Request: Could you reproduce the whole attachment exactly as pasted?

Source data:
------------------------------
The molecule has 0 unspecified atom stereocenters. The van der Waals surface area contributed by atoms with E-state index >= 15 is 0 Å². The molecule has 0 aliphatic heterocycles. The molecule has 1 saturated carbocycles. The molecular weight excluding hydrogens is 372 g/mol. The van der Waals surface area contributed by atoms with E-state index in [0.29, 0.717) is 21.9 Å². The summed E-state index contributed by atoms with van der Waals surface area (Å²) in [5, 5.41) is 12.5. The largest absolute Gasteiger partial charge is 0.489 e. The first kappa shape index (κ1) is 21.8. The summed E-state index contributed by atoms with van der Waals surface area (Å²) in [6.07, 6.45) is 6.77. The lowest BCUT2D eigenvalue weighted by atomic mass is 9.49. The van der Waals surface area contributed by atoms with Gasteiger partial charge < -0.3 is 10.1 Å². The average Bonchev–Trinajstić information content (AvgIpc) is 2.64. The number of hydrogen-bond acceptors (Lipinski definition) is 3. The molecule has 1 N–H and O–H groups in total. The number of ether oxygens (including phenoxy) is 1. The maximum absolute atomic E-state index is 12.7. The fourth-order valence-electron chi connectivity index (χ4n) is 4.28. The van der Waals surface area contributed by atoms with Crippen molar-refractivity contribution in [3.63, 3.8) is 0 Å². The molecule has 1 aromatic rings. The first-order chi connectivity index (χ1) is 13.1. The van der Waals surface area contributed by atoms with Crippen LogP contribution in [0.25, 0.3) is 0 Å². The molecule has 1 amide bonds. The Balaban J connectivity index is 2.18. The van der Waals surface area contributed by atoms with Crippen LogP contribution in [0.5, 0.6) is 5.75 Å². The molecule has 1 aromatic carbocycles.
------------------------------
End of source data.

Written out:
The molecule has 0 unspecified atom stereocenters. The van der Waals surface area contributed by atoms with E-state index >= 15 is 0 Å². The molecule has 0 aliphatic heterocycles. The molecule has 1 saturated carbocycles. The molecular weight excluding hydrogens is 372 g/mol. The van der Waals surface area contributed by atoms with E-state index in [0.29, 0.717) is 21.9 Å². The summed E-state index contributed by atoms with van der Waals surface area (Å²) in [5, 5.41) is 12.5. The largest absolute Gasteiger partial charge is 0.489 e. The first kappa shape index (κ1) is 21.8. The summed E-state index contributed by atoms with van der Waals surface area (Å²) in [6.07, 6.45) is 6.77. The lowest BCUT2D eigenvalue weighted by atomic mass is 9.49. The van der Waals surface area contributed by atoms with Gasteiger partial charge < -0.3 is 10.1 Å². The average Bonchev–Trinajstić information content (AvgIpc) is 2.64. The number of hydrogen-bond acceptors (Lipinski definition) is 3. The molecule has 1 N–H and O–H groups in total. The number of ether oxygens (including phenoxy) is 1. The maximum absolute atomic E-state index is 12.7. The fourth-order valence-electron chi connectivity index (χ4n) is 4.28. The van der Waals surface area contributed by atoms with Crippen molar-refractivity contribution in [3.63, 3.8) is 0 Å². The molecule has 1 aromatic rings. The first-order chi connectivity index (χ1) is 13.1. The van der Waals surface area contributed by atoms with Crippen LogP contribution in [0.25, 0.3) is 0 Å². The molecule has 1 amide bonds. The Balaban J connectivity index is 2.18. The van der Waals surface area contributed by atoms with Crippen LogP contribution in [0.5, 0.6) is 5.75 Å². The molecule has 1 aromatic carbocycles.